Background: The effect of N-acetylcysteine (NAC) to prevent contrast nephropathy (CN) in patients with moderate to severe renal insufficiency undergoing coronary angiography or interventions is not clear.
Methods: This is a prospective, open-label, randomized, controlled trial. Ninety-one consecutive patients with a serum creatinine level of 1.69 to 4.52 mg/dL (149 to 400 micromol/L) undergoing coronary procedures were recruited and randomly assigned to administration of either oral NAC, 400 mg, thrice daily the day before and day of the contrast procedure (the NAC group) or no drug (the control group). Serum creatinine was measured before and 48 hours after contrast exposure. The primary end point of this study was the development of CN, defined as an increase in serum creatinine concentration of 0.5 mg/dL or greater (> or =44 micromol/L) or a reduction in estimated glomerular filtration rate (GFR) of 25% or greater of the baseline value 48 hours after the procedure.
Results: There were no significant differences between the 2 groups (46 patients, NAC group; 45 patients, control group) in baseline characteristics or mean volume of contrast agent administered. Six patients (13.3%) in the control group and 8 patients (17.4%) in the NAC group developed CN (P = 0.8). Serum creatinine levels increased from 2.27 +/- 0.54 to 2.45 +/- 0.65 mg/dL (201 +/- 48 to 217 +/- 57 micromol/L; P = 0.003) in the NAC group and 2.37 +/- 0.61 to 2.40 +/- 0.70 mg/dL (210 +/- 54 to 212 +/- 62 micromol/L; P = 0.6) in the control group. The increase in serum creatinine levels between the 2 groups had no difference (P = 0.7). Estimated GFR decreased from 30.3 +/- 8.4 to 28.1 +/- 8.4 mL/min (P = 0.01) in the NAC group and 28.4 +/- 8.6 to 27.5 +/- 8.8 mL/min (P = 0.3) in the control group. The decline in estimated GFR between the 2 groups had no difference (P = 0.7).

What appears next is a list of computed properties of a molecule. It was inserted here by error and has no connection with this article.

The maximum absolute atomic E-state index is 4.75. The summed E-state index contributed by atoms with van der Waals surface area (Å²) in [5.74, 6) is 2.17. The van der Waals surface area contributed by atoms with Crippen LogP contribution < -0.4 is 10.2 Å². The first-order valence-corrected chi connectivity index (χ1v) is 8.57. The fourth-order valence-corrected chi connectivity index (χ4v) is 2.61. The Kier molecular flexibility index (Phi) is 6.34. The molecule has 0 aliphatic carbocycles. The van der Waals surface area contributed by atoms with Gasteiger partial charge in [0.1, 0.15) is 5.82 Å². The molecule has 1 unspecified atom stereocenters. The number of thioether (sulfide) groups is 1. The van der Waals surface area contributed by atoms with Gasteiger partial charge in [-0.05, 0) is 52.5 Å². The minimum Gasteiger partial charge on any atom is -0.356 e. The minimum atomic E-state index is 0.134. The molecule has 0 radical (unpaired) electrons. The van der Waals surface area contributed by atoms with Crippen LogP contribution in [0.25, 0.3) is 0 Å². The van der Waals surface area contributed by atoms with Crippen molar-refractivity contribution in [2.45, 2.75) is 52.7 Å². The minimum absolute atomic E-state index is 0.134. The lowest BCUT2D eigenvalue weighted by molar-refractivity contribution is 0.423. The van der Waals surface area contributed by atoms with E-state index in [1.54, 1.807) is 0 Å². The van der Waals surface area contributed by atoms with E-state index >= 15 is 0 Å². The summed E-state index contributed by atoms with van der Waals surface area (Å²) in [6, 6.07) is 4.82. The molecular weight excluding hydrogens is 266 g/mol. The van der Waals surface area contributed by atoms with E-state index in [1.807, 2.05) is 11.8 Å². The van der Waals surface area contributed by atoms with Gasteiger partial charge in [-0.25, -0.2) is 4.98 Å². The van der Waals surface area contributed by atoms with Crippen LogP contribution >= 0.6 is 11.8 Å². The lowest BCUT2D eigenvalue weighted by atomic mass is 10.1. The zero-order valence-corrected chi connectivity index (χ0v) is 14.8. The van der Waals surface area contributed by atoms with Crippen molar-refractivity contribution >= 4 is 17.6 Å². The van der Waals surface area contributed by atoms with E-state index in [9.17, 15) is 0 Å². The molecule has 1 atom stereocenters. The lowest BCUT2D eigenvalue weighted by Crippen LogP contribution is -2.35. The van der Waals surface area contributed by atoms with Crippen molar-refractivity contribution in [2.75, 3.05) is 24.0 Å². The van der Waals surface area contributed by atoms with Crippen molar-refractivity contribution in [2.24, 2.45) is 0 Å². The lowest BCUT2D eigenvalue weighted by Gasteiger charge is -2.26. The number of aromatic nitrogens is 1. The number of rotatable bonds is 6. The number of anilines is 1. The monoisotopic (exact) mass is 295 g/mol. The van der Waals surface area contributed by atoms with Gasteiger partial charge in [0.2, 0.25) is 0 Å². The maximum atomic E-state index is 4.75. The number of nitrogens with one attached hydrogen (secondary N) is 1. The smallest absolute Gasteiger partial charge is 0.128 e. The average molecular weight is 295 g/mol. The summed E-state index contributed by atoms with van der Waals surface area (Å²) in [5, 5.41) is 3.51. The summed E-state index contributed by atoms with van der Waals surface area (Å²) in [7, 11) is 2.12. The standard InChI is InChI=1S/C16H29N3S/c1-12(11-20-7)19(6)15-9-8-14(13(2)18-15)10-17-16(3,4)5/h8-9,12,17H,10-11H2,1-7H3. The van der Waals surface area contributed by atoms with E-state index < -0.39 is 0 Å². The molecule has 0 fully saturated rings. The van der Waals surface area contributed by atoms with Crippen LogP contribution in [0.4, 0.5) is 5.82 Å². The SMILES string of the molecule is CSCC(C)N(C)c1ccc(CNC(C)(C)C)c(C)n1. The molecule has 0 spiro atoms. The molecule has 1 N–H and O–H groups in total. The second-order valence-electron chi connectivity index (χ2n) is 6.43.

Conclusion: In the current study, oral NAC had no effect on the prevention of CN in patents with moderate to severe renal insufficiency undergoing coronary angiography or interventions. However, the sample size of our present study is small. Our findings highlight the need for a large-scale, randomized, controlled trial to determine the exact beneficial effect of NAC.